The Sydney Morning Herald from Sydney, New South Wales, New South Wales, Australia on September 16, 1980 · Page 16
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The Sydney Morning Herald from Sydney, New South Wales, New South Wales, Australia · Page 16

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Location:
Sydney, New South Wales, New South Wales, Australia
Issue Date:
Tuesday, September 16, 1980
Page:
Page 16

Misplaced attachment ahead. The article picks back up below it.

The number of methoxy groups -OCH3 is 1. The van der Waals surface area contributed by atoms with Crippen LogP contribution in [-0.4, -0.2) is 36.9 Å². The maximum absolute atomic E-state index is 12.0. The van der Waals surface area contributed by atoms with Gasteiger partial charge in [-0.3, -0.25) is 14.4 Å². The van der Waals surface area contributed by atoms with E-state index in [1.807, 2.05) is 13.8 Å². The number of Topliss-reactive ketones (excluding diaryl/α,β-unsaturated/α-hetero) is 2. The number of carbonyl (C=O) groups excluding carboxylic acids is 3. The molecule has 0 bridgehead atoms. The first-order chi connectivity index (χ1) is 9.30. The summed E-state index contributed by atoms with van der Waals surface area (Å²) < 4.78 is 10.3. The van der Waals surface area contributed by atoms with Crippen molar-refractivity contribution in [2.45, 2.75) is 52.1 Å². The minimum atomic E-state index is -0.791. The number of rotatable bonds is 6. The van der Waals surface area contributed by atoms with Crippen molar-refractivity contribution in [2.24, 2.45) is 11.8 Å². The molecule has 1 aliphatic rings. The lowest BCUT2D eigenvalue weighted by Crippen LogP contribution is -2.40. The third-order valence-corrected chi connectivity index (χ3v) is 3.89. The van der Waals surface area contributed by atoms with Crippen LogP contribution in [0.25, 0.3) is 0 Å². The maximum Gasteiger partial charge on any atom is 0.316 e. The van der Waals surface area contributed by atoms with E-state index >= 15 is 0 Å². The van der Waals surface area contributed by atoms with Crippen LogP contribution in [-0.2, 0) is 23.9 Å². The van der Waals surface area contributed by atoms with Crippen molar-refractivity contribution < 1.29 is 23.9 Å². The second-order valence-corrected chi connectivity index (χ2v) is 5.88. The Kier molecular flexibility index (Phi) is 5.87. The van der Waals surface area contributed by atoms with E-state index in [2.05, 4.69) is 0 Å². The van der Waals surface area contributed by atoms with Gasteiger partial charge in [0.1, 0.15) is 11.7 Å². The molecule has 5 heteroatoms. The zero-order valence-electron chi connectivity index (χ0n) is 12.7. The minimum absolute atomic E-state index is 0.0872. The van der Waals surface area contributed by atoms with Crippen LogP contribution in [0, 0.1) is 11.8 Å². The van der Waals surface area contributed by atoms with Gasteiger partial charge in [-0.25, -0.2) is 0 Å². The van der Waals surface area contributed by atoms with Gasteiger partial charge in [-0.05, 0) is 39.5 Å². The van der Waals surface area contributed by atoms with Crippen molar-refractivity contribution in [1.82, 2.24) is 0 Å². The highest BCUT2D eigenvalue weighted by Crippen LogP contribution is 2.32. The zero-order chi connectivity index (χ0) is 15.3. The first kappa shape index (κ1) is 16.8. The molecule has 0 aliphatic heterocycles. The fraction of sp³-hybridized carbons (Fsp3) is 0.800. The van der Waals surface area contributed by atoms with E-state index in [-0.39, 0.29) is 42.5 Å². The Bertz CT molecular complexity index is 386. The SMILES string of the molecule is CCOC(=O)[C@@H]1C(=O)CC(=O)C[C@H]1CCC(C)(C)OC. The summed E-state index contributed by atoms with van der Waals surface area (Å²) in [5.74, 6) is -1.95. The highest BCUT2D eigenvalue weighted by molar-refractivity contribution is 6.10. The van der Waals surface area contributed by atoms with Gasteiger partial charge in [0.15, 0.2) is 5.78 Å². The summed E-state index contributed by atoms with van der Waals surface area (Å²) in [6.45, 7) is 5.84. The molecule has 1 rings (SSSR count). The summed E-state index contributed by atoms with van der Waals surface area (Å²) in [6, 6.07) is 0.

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ilTh Sydney .Homlnfl Hsffld, Tlies. Spt 16, 1980 U , ttrtanandlUustmitdby Jay Butler Exhibition of Hand Painted Porcelain! Yesterday at David Jones' George Street store we attended an exhibition of the NSW Porcelain Artists' Association. Many and varied are the pieces on display with something to suit all tastes and pockets from small inexpensive items to large collectors' pieces. Two pieces from the display will be selected and raffled to laise hinds for their chosen charity - The Royal Alexandra Hospital for Children and a percentage of sales will be given to the hospital. See the Exhibition from now until aeptemrjer zt aunng snapping noun you'll enjoy seeing our Australian porcelain artists work, help a very fine charity and maybe do some early Christmas gift buying! New Knits at Frances Factor! "ft looks just like Spring," we thought when we saw the sketched suit at Frances Factor (of Chatswood and undfield). It's in sheer jersey in lilac, blue, navy or aqua all with white pin spots, $65. Alio notable are boucle knit outfits by Giglione suits or jacket dresses with pleated or 6 gore skirts, with short, cap, three-quarter or long sleeves. We noticed a just-arrived suit at jade green, $80, another with a pleated skirt, $83. and a jacket dress in cream or blue, $104. And for travellers, a three-piece outfit by Princeton - at Frances factor, li Anderson street, Chatswood, 4I 89SS and 388 Pacific Highway, Lindfield, 46 5080 (near Coles New' World), Long Sleeved Shirtdress, $39! Shirtdresses remain top favourites no matter what whims fashion may take! i wny wc were aiiracieo 10 ine new arrivals at The Shirtdress Shops by Jenny Price, at only $39. They're in monotones with dark backgrounds in sizes 10-20. The fabric is polyester jersey which has all the needed virtues - it doesn't crush, is cool and washable! The sketched style has a step-in front, a slimming feature being the side pleats from just below the hipiine -also there's a similar version at $39 in a neat monotone print with short sleeves -at The Shirtdress Shops, Piccadilly a n i . i i ... ...... . nibowi twyat nrcaoc (unocr ine ninonj; American Express Tower, and Cross Street, Double Bay, 233 6906. Weddings, Weddings, Weddings! Beautiful beautiful dresses of chiffon and lace have just arrived at Molly Newman's and are winniiut casns of admiration! They're ultra-glamorous for the mother-of-the-bride or groom or any other special occasion. Also, there's an amazing collection of jacket dresses, sketched being an adorable style in boucle knit with a lacy crochet-look blouson jacket It's just one style in 2 and 3 pieces in white and exquisite colours of lilac, apricot, blue, etc. Other jacket dresses and dresses are in fine Swiss cottons and jerseys - also the traveller's friend - ultra suede suits, and summer coats - sizes of fashions 8-28, at Molly Newman. 52 Miller Street North Sydney, 92 8048. Foot Support Fan Mail! "Just a note to say thank you for my toot supports. I have just returned from my holiday when I was able to do two long wains oi iu ana n mues. I was very pleased, as when I first came to you on referral from my doctor, I was taking Panadol during the day to kill the pain in my feet so that I could do a day's work. Thank you for your care and for some of my friends I have sent to you; they've been satisfied too. Many thanks sincerely." (Letter may be inspected.) Heller Foot Supports are individually made from a cast of the feet, are light, washable, can be made for men or women and will fit all your shoes. Heller Orthopaedic Foot Supports, 175 Macquarie Street, buses 311 and 312 from Hunter street to door. Hours 12-3.30 Monday-Friday, or by appointment. 221 1761. When You're Travelling Overseas . . . ... you need garments that will suit a change of temperature . . . weather cannot oe renea upon anywnere, ana it is already the European Autumn! We found the perfect outfit ... a dress in black, blue and white in a lightweight but warm angora mix fabric. The outfit looks delightful with or without its own little belted jacket . . . and can be. co-ordinated with a black blazer and matching hlack slacks for a very wearable travel wardrobe. Call in -the girls are very experienced in assisting clients - at The Wellington Boutiques, Ground Level, St James Centre, 232 6282 and 28 Cross Street, Double Bay, 328 7872. Of Interest to Travellers! Travel Things doesn't apologise for having on display one of the first Christmas Trees in Sydney! You'll soon have to buy and send gifts for overseas friends - so see Travel Things Trees for superb Australian gifts wild flower pictures, Australian animals in wood or pewter, silver pendants and brooches using Australian seed pods and leaves, hand screened baby linen, Leonora glass plates and coasters depicting Australian flowers, Huon pine from Tasmania, etc, and NEW to Travel Things, Nekrest - inflatable horseshoe shaped pillows at $4.65 to fit around the necic tor super comfort in plane or bus. Travel Things for travel accessories - 1st Floor, Wallace Way, Chatswood, 411 2932. Replate or Mend Silverware! We're often asked for the name of v R i. auvci MUM IU51 (purchased" look with replating, or in the! case of precious antique sterling pieces, age or accident may necessitate repairs. H. & & Brown are the people to see. So, if you have silverware sulking away and neglected at the back of a cupboard, bring it in to them for a quotation. You'd be delighted when you see your pieces restored to their gleaming glory for what can rival silverware on a festive table? H. & S. Brown, 1st Floor, 249 Pitt Street (near the Hilton). 61 3161; and 104 Eggterton Crescent, Oufley, Canberra, ol 6337 Dressmaking Alterations! V you've been inspecting last summer's dresses in the wardrobe and have found a lew styles that can be worn again this year - but need alterations - see The Hem Cave! They can take in or let out seams, pert new zippers, take up or let down terns; run in slacks to give them the new arrow look; shorten long dresses to ankle f l 'en1n even some 10 street length- Some of the outfits may need dressmaking alterations - for example blouson styles can sometimes be given a slimmer look, and too-short dresses can be lengthened. Also, they can undertake tailoring alterations for men - at The Hem Cave. G38 Gallery Level, Imperial Arcade, 233 3014. J (OOMi? Edited by GERALDINE O'BRIEN f""ti . vWj' i v- 'I. i v iKh) j vV -iZ , JSH. FASHION by MARY WILKINSON. I C 3 J fi yJ I LEFT: Versatile approach to the lady executive by Liz Davenport. Left, washable polylinen in plain beige jacket (about $66), skirt ($47). and printed beigeblack shirt ($58). Right, Liz Davenport asymmetric-buttoned chemise dress with side-slit skirt (about $79). Both from Leons, of Pitt Street, and Apricot (St Ives). RIGHT: Working beautifully in black and white. Left, Merco Davron's half moon print on black and white jersey, the three-piece about $143; from Pacesetter (Wentworth Hotel), Antonella (Double Bay), Maggie's (Kirribilli) and Rosemary (of Roseville). Right, black print on white in a linen-look polyrayon two-piece with pleated skirt, by Julee Jones for about $90; at Leons of Pitt Street, On Parade (Lane Cove) and Janaka (Drummoyne). Tan leather executive handbag by Oroton, about $141 (Oroton Showcase boutiques and department stores). Photographed at the National Mutual Centre, Market Street. WHO isn't a working woman these days? Even those who opt to stay at home often do some kind of voluntary work that takes them out and about, and calls for more than just jeans and a T-shirt. It has taken the retailers some time to wake ' up to the changing lifestyle of Australian women. Most of us no longer have the time to spend hours in leisurely shopping. Our priorities are different to the woman of a decade ago, and when we buy clothes we demand performance as well as good looks. We are more aware of how different fabrics behave and less prepared to put up with temperamental ones that spend most of their lives languishing at the dry cleaners. While we are not enamoured of punk or other crazes, we still don't want to look out of touch. Classics that fulfil our desire for "investment dressing" are top on the list, but they need to be imbued with today's fashion message to be really tempting. JUST FOR THE WORKING GIRL It may be a colour (like this season's black and white) or a new detail such as a suede belt that matches perfectly, or the fact that the print used is exclusive to that design house. The fact that so many more women are working these days does not necessarily mean a huge new market for expensive clothes, however. The second income in the home often goes more to paying off the mortgage, or investing in travel and leisure living than it does to clothes. All the same, anyone who goes into the business world five days a week does need an expanded wardrobe, preferably versatile items that can span a five-day week. Clothes, after all, are a business woman's, personal PR, and can do a lot to get her accepted in a man's world as something other than a sex symbol. One designer who has given this matter some serious thought is Liz Davenport, of Perth. She scooped the Grand Award for her maternity collection at this year's Lyrebird Awards, and now has releasee! a Lady Executive label which you don't have to be at executive level to appreciate. Basically, it's go-togethers in a polylinen fabric that's washable and won't crush. Camel and black are the main colours, and the styles are just the thing to see you on the 8.15 am train and on to a business dinner if need be. Merco Davron is a Melbourne, fashion house whose imprint has always appealed to .the business woman. Merco did superb tailored things when they were de rigueur at the office, and nowadays these are softened to suit an 80s mood. Black and white is one of its theme songs for spring, plus a scattering of that perennial, navy and white. Black and white also pops up in Julee Jones's new collection, with pleated skirts and geometric spaced prints to the fore. Grey is another favourite with Julee: she has linen-look suits and two-pieces, some with white linen collars that give a very crisp look. Career girls, take note) WHEN Shakespeare's plays were first performed at The Globe in Elizabethan London; the women's roles were played by boys, because it wasn't 'done' that women should tread the boards. Several hundred years later, there remains the feeling among many of Sydney's female theatre fraternity that they are still not equally represented on, and behind, the stage. Now, more than 60 women performers, directors, composers and designers have applied to the Theatre Board of the Australia Council for a Limited Life Grant (an amount of money for a set period and a specific purpose). Ideally, they hope to widen the opportunities for women in the performing arts, and to encourage administrators, directors and script-writers (most of whom are male) to ensure that women are equally represented at all stages of ' production. The group is being spearheaded by Jude Kuring, a stage and film actress who has been nominated for Best Supporting Actress in tomorrow's Australian Film Institute Awards, and hris Westwood, a project director at the Nimrod Theatre. If the group gets the Limited Life Grant, it plans to stage four major productions in conjunction with-theatre companies; a women playwrights' conference, where directors and producers can see what is being written; commissioning of plays; workshops, and several small-scale productions. The arourt haa Marled In hniM & library of scripts which have a. greater range of themes and plots in the women's roles. It plans to hold a series of ptayreadings of these scripts, and to commission several scripts by women for production. These activities would be open to all women in professional theatre. "The timing seems to be perfect," said Jude. "Five years ago it couldn't have The woes of women in theatre Many women in Sydney theatre feel they are still not equally represented on, and behind, the stage. LOUISA WRIGHT talks to a new group that's ad-vocating change. sjy K " ''rtW'M 4 teHt happened. We seem to be opening a door that people have just been waiting for," she said. "We didn't know how much support we would get Letters were sent to a few people, and the support has been overwhelming. "The group had to be limited to about 60, not that there wasn't enough enthusiasm - just the opposite. Everyone was so keen, but we must keep a cohesion." Jude and Chris stress that they are neither anti-mate nor separatist in intention. "We are happy to work with men playwrights if they are writing good material for women, and of course we need good male actors," Jude said. "A lot of male actors have offered their help and support -many of. them agree that the number and quality of roles for women are not good enough." If the group gets the grant, it hopes that in two years it would see women presenting stronger roles in plays that had a larger female content. Chris said: "We would then hope that male playwrights would start realising that they have written yet another play with six men and perhaps one walk-on woman; perhaps they might make the doctor a woman, or the lawyer. "There are one or two mate playwrights who are aware of the problem, such as Stephen Sewell who wrote Traitors. But women playwrights are tending to write in the same style as men, and the poor ratio of pans is being maintained." "One of the aims of a women playwrights' conference would be to encourage them to write for and about women. "We're not forming a company, but a fluid group, where women can move in and out of various projects, eventually in an atmosphere of greater acceptance and opportunity. "There has been a lot of success in productions like Lola Blau, A Star is Torn, Piaf and Evita on stage, My Brilliant Career in film and Prisoner on television, and that suggests that everyone is starting to recogniri the commercial interest in women professionally.' Looking at the statistics over 10 years of one Australian theatre company regarded as progressive, it seems that half as many women as men were used as actors and choreographers; there were no women directors, and a very small number of writers, designers and composers. Of these, women were designing costumes and tights, not sets, or were writing plays that were compilations of other work, or children's plays. "There are so many talented women around who aren't used nearly often enough," said Jude. "Because of the inequitable ratio of roles, a lot of mediocre actors are almost constantly in work, whereas a lot of incredibly talented women are very seldom seen." Through the Nimrod, the group will support a Women Directors' Workshop in November. The course will be conducted by the world-famous English director Pam Brighton. The course is expected to lead to between five and eight new women directors in the theatre world next year. Several major theatres around the country have each agreed to take a graduate of the course as assistant director. Chris is trying to raise an allowance of $750 for each woman for the; five weeks of the course, so that they can do the workshop full time; she has had 63 rejections from traditional sponsors of the arts. The women are also staging a benefit night in November to raise funds for their projects. iChris said: "The work towards the benefit has been extraordinary it's a focus for all the enthusiasm, and women are busting down the doors to take part. The dedication and commitment from so many people is so exciting." Jude had the last word. "Women are under-represented everywhere in the world, except In traditionally female roles, and it's the same in theatre. Women are invisible; we want to stand up and say. We're herel We're herer j TELEVISION ' ATN CHANNEL 7 r (bw) denotes black and white. , Seven National News- ' at 6.30 p.m. t.00t School's Out. 10.001 Romper Room. ll.OOi Eleven Am. IZ.OOi Moves 12.001 Movies Bullet For Pretty Boy (AO (Rpt). 1.45t The Fuller Brush Girl (50) (Rpt). 3.30i The Mututers (Rpt) (bw). 4.00i Shlrl's Neighbour hood. 4.30s . Tomorrow People. 5.00) Bugs Bunny Show S.30i Get Smart (Rpt). ; 6.00t Seven Sydney New Peter Ford. 6.301 Seven National News Roger Climpson. 7.00i Willesce At Seven - Current Affairs. 7.30: CHIPS The Watch Commander. Erik Estrada, Larry Wilcox are the stars. 8.30: TV Bookclub Voyage of the Damned. 12.00: Newsnisht Mike Peterson, Mike Bailey. 1.00: Close. , . ABN CHANNEL 1 8.00: Sesame Street. , 9.00: Educational Program. 9.30: Play School. j 10.00: Educational Pre ; grams. 1.00: News And Weather Information. 1.11: Educational ' Pro crams For Children. v 4.011: Alexander's -After nonn With play School. and Sesame Street programs. 5.00: The l.onc Chase. 5.35: The Moon Stallion. . An. K till. v.vu. .a,,--.ni. , 6.05: Ghost And Mrs Ml (Rpt). 6.30: Dr Who The Pyramids Of Mars (2). . 6.54: Gardening. ' ' 7.00: News And Weather Information, 7.30: Farnham And Byrne With special guest star Shirley Strachan. . 8.20: Secret Army Not According To Plan. 9.15: News And Weather Information. 9.30: Nationwide With Clive Hale. 9.55: Glenn Ford Festival Young Man With . Ideas (bw). lOee Close. -. ' TCN CHANNEL 9 5.15: Big Valley 8 (Rpt). ' 6.00 Cartoons (Rpt). . ' 6.55: Go Health. " ' 9.00: Here's Humphrey. . 10.00: Ed Allen Show. . 10.30: Another World (A). 12.00: Mike Walsh Show. I. 30: Days Of Our Uvea (A). 2.30: The Young And The Restless (A). 3.00: General Hospital n (A). 3.30: Search For Tomorrow (A). - 4.00: Ark II. 4.30: SWIppy (Rpt). 5.00: Scooby Doo " Asf Scrappy Doo (Rpt). 5.30: Family Feud Daryl Somers. 6.00: The Young Doctors) Australian drama. 6.30: News And Weather Report. 7.00: Sale Of The Ccnturf Tony Barber. 7.30: Our World With It Buttrose Hong Kong: The Arrival Of Boat 845. 8.30: Love Boat The, ReunionHaven't I Seen i Your Crew Confessions. (A) 9.30: Police Story The Broken Badge (AO). II. 30: Soap (AO). 12.00: Movies The Couple Takes A Wife (72) (A) (Rpt). 1.30: Tho Amorous Adventures Of Moll Flanders (65) (AO) (Rpt). 3.50: Thirty. Foot Bride of Candy Rock (W) (Rpt. bw). TEN CHANNEL 10 9.00: With Joyful Praise. 9.05: llatlle Of the Planet. 9.30: Rainbow. 10.00; Fat Cut An Friends. 10.30: The Bernard Kiag Show. 11.00: Good Morning Sydney. 12.00: Movies Malachi' Cove (75). 1.40: Rough Niiiht in Jericho (67) (A) (Rpt). 3.30: That Girl Goodbye, Hello, Goodbye. 4.00: Simon Townsenib Wonder World. 4.30: My Friend Flick (Rpt). 5.00: Gilligan's Island (Rpt). . 5.30; Hogan's Heroes Hollow Zollie (Rpt). t 6.00; News And Weather Report. r'.' 7.00: M.A.S.H. A Full Rich Day (Rpt). 7.30: The Restless Year Starring June Salter:-8.30: Prlso- Gerard Maguire, Hon.. Swv e. 9.30: Movie Studs Colt' ean (Part 4). 10.30: John Singleton ' (A). 12.00: Number 96 (AO) (Rpt). 1.00: Rellgous PiOgrans. 1.05: Close. ! ' ! : No visa ; extension for consul CANBERRA. Th Department of Foreign Affairs has refused to extend the visa of the relieving Cuban Consul la Sydney, Mrs Sonia Diaz Llera, and she will , hav to leave the country. . ' - . Mrs Diaz has a Cuban, Government commission, which she presented to departmental represen-' tatives, to upgrade the mission in Sydney - and become consul-general. A departmental spokesman refused to comment on the department's action. J Foreign Affairs sources said that trouble 'i with some Cuban refugees in migrant camps had nolrr-ing to do with the refusal to extend Mrs Dia visa.